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Western Rother Fishery Habitat Enhancement Project


The Western Rother Fishery Habitat Enhancement Project is a partnership project that will use CRF funds to provide multiple habitat improvements on a section of the lower Rother at Shopham Bridge, just south of Petworth in West Sussex.  Led by the Arun and Rother Rivers Trust (ARRT) and jointly delivered with the Wild Trout Trust (WTT), the project is supported by the Petworth and Bognor Angling Club, who will play a role in the long term maintenance of the enhancement works.

Issues to be addressed

The lower Western Rother currently provides poor quality habitat for fish. This is due to:

  • Exceptionally high levels of siltation caused by modern intensive agricultural practices that increase the amount of sediment from the surrounding Greensand geology (which is naturally highly erosive) entering the river system and limiting the Rother’s ability to attain ‘Good Ecological Status’ as defined and required by the EU Water Framework Directive (WFD).
  • Poor in-channel morphology due to historic river works and land management that have resulted in the river being over-wide and over-deep in places, leading to a sluggish water-flow and associated poor water quality and sedimentation issues. These factors limit riverine habitats from developing which in turn limit diverse and sustainable fish populations from establishing along the Western Rother.
  • The absence of sufficient river gravels in the main Rother channel reduces the available spawning habitat for salmonids and the early life-cycle stages of many cyprinid fish species; the lack of appropriate habitat in the main river for juvenile fish and fry is recognised by the local EA and emphasises the important role that smaller tributaries currently play in helping to improve healthy and diverse fish populations on a catchment wide basis. Ensuring that these smaller tributaries have good reserves of gravel beds will enhance spawning opportunities for a wide range of flow-loving fish species and will also improve the number and diversity of macro-invertebrates, which all play a role in improving the ecological status of the Western Rother.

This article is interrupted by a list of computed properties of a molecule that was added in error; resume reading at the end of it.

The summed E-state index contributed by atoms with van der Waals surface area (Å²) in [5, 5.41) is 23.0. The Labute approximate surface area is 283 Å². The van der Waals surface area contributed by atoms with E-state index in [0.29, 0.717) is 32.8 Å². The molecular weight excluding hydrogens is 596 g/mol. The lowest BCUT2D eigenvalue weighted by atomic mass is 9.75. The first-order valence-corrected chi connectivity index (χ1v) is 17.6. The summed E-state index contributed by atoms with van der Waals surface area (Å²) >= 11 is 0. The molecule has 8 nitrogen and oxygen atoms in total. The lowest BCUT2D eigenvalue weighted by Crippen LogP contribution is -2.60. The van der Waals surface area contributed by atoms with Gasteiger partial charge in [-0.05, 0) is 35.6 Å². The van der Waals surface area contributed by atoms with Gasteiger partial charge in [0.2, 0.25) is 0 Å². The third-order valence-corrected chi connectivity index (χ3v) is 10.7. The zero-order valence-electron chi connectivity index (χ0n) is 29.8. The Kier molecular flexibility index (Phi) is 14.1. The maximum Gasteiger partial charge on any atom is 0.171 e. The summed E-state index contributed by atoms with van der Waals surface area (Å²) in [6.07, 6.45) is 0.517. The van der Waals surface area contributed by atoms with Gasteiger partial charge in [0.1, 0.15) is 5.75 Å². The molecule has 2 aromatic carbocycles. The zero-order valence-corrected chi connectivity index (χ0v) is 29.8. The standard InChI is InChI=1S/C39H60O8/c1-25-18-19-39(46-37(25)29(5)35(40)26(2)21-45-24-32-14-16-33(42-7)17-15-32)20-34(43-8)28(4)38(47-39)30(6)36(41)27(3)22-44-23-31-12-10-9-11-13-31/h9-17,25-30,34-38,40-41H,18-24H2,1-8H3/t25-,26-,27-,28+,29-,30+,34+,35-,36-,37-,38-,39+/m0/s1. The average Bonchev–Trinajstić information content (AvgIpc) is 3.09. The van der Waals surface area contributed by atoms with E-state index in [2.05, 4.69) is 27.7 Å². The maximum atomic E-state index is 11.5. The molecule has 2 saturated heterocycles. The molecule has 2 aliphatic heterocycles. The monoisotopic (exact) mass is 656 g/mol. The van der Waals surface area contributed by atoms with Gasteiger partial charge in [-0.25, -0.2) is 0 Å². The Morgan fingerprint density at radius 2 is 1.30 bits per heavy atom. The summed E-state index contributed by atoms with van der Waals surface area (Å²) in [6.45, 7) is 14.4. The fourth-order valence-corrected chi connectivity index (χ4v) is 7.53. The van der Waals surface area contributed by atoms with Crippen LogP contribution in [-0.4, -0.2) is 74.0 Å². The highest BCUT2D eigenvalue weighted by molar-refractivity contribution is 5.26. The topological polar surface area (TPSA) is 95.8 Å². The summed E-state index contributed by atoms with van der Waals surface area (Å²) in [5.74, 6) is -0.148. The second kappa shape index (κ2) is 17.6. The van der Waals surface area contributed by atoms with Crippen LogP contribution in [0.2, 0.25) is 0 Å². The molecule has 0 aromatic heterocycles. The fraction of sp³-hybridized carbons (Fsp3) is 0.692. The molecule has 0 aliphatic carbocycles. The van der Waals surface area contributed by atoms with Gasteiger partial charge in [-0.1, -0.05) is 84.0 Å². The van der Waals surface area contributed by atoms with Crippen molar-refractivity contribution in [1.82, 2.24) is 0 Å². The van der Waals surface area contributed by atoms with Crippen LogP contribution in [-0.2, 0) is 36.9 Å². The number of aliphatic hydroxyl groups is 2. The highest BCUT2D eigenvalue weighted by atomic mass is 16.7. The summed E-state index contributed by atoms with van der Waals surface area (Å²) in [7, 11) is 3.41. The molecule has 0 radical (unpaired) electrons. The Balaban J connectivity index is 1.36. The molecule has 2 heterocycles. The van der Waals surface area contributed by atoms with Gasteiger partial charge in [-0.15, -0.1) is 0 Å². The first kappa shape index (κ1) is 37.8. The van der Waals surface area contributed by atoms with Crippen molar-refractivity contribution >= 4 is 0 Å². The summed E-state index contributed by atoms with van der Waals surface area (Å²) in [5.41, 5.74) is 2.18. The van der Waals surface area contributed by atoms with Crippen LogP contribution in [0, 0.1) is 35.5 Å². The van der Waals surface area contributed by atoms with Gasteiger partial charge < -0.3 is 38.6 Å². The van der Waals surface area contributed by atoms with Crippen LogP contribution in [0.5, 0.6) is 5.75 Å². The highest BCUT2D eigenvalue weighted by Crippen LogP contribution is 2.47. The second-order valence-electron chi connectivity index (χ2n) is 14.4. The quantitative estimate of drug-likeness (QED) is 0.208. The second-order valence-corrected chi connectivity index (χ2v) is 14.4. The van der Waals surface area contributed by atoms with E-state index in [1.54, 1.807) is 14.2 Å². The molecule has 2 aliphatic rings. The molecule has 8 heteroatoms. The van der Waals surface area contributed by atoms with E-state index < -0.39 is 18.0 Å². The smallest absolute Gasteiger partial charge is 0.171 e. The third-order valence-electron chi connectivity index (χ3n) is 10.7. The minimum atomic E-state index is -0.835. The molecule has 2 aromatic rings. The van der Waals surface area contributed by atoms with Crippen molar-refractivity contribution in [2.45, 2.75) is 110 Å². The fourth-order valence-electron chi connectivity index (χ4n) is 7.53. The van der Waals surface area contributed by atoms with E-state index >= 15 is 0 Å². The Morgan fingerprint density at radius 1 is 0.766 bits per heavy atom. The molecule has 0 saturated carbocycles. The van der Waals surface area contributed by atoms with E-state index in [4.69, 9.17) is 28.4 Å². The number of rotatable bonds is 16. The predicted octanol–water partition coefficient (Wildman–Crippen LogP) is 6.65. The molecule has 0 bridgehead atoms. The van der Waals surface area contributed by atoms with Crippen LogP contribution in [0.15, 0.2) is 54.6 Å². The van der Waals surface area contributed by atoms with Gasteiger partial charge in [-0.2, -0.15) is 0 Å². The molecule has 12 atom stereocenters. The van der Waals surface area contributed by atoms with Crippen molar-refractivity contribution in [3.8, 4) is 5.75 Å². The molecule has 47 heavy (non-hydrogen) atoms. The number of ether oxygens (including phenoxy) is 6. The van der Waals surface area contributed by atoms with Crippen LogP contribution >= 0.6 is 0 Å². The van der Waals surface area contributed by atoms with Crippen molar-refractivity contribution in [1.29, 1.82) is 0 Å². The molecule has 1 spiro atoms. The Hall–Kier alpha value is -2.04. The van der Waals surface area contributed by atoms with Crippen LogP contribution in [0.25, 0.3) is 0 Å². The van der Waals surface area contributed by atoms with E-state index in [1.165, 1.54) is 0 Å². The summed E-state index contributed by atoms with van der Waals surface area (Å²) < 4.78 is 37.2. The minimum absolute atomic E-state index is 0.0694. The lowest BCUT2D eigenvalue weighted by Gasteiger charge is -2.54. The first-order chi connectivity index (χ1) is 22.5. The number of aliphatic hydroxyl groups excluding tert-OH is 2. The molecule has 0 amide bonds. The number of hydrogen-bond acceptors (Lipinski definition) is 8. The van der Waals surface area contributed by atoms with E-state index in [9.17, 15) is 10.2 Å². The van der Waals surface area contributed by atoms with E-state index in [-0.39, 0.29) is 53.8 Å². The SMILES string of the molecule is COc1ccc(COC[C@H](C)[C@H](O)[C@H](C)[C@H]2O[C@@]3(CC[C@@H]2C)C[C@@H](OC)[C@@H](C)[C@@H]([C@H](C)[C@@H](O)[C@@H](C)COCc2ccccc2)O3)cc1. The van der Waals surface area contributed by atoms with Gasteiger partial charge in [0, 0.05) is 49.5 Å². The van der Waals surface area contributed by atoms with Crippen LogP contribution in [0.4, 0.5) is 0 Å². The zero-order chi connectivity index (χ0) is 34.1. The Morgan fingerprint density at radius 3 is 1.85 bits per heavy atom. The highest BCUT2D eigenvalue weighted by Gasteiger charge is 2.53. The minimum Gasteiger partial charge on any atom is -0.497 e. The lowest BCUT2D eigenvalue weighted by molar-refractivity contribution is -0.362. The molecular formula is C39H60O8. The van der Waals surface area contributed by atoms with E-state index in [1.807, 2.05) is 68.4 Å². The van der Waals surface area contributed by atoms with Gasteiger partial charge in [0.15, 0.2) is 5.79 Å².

• The lack of appropriate ‘backwater’ habitat in the main river channel for juvenile fish and fry has recognised by various interested parties, including the local EA, for some time. During flooding events smaller fish typically have insufficient backwater habitat to be able to escape the raised flow velocities, with the risk of being washed down the river towards the estuary. Fish refuge areas to help support juvenile fish and fry are in limited supply along the Western Rother. This project will look at the potential benefits (and costs) of constructing a backwater environment in a naturally erosive Greensand area where the connectivity between the river and its surrounding land is typically poor.

The project will address these issues through targeted habitat restoration work, enhancing both fishery habitat quality and the naturalness of flow characteristics along this stretch of the Western Rother.  

Description of works

The overall objectives of the project are to improve the quality of fisheries habitat in the Western Rother by managing the delivery of the following project objectives: